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candw

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26502 posts
First used 09/01/17

#1
04/10/2017 at 07:34

The collapse of Monarch Airlines led to a rise in airline shares as investors expected them to benefit from the removal of a competitor.

Budget airline easyJet's shares finished 5.2% higher, Ryanair rose 3.9% and BA owner IAG was 2.4% higher.

EasyJet was the biggest riser on the FTSE 100, with the benchmark share index up 66.08 points at 7,438.84.

Neil Wilson, senior market analyst at ETX Capital, said Monarch's failure was "good news for rivals". "It means fewer seats to fill sector-wide - more than 6 million in the case of Monarch," Mr Wilson said.

Two thousand people are now unemployed.

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essexgull

8980 posts
First used 12/01/17

#2
04/10/2017 at 08:13

It's an equity market analysis. The analyst paid to write the report isn't being paid to write about emotions towards the employees' personal situations regarding the bankruptcy.

Getting upset about it is the same as getting upset that a pathologist's post-mortem report doesn't include empathy towards the deceased.

There are plenty of opinion writers and journalists who are paid to write about the personal situations of the former employees..


ESSEX GULL  

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imperishablehcfc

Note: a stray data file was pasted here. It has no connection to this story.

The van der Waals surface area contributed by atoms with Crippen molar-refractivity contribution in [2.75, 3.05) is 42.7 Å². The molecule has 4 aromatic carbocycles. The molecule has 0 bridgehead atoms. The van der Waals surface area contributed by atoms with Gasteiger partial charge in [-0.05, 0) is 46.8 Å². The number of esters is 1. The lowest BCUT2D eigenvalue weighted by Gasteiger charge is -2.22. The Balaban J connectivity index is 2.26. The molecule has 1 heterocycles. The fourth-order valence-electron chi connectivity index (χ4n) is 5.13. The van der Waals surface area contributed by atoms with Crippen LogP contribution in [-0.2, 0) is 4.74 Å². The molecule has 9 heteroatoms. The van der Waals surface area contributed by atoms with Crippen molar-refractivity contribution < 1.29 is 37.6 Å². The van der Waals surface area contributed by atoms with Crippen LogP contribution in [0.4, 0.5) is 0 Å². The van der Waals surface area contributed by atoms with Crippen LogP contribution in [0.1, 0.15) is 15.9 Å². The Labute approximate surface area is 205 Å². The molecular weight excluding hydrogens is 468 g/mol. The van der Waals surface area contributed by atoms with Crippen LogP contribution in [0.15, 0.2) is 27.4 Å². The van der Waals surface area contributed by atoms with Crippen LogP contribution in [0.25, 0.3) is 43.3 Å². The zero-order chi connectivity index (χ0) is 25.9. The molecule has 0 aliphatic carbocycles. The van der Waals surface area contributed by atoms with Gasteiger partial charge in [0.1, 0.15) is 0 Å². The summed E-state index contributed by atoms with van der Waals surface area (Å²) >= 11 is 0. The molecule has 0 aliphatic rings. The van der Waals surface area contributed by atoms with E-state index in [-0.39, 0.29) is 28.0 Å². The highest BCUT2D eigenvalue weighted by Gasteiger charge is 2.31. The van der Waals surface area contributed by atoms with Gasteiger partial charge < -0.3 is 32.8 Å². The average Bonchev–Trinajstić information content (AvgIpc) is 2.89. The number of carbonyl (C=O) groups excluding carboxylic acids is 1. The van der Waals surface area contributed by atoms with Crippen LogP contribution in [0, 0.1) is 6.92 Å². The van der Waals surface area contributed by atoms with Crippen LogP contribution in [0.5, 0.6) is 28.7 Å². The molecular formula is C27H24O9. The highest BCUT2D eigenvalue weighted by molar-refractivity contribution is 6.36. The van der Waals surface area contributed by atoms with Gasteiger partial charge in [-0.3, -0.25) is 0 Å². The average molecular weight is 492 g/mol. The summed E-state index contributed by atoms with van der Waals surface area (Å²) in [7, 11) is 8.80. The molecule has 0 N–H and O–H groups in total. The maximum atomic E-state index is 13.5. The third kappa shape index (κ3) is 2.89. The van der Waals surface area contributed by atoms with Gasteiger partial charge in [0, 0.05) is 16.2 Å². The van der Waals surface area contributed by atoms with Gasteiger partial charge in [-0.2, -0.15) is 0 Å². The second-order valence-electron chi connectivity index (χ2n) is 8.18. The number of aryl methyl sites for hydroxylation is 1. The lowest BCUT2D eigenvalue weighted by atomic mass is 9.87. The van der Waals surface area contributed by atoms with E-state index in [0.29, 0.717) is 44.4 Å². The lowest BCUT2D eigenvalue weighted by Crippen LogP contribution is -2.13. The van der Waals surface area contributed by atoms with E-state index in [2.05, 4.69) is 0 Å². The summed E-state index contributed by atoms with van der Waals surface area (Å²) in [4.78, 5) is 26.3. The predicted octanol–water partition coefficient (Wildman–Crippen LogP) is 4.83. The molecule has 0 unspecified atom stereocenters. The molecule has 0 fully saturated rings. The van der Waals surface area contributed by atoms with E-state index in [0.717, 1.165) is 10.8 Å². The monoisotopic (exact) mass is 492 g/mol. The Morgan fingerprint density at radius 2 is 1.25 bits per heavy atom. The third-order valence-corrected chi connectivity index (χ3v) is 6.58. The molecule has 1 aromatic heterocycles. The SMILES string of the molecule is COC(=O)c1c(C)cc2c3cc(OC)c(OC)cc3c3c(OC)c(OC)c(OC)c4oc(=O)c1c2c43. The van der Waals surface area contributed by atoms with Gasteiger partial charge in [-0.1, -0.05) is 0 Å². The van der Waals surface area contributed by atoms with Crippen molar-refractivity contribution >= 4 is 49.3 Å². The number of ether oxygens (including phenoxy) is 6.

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#3
04/10/2017 at 09:38

Candw - Easyjet is nowt to do with Ryanair, they have had an excellent run for quite a few months then an adjustment prob due to profit taking and are now climbing back towards their previous highs.

Please pay more attention or people wont take you seriously 

Fuck the short term we will build a 1000 year Hull City Reich 

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candw

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#4
04/10/2017 at 10:02

Yes, I know that gull. But thank you. And your analogy doesn't work.

Quite right, chinky. Monarch's death was nothing to do with Brexit either. It was due to the relative strengths of the important currencies, which is nothing to do with Brexit.

Puerto Rico is surrounded by water. Big water.

Acid doesn't disfigure people. People do.

Council houses are a Socialist burden on the tax payer. Mrs May will build thousands. The next Tory leader will sell them off at a discount. And so it begins.

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essexgull

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#5
04/10/2017 at 15:06

Monarch went bust because their core business was flying to Egypt, Tunisia and Turkey - the three places where no one wants to go for obvious reasons.. It left them fighting for the lower cost fares to Spain and the Canary Islands this season, against more nimble and efficient operators.


ESSEX GULL

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imperishablehcfc

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#6
04/10/2017 at 16:05

Nah it was Brexit honest 

Fuck the short term we will build a 1000 year Hull City Reich 

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imperishablehcfc

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#7
04/10/2017 at 16:05

Nah it was Brexit honest 

Fuck the short term we will build a 1000 year Hull City Reich 

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exiled CITY AFC

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#8
04/10/2017 at 17:31

Quote Quote by essexgull on 04/10/2017 at 15:06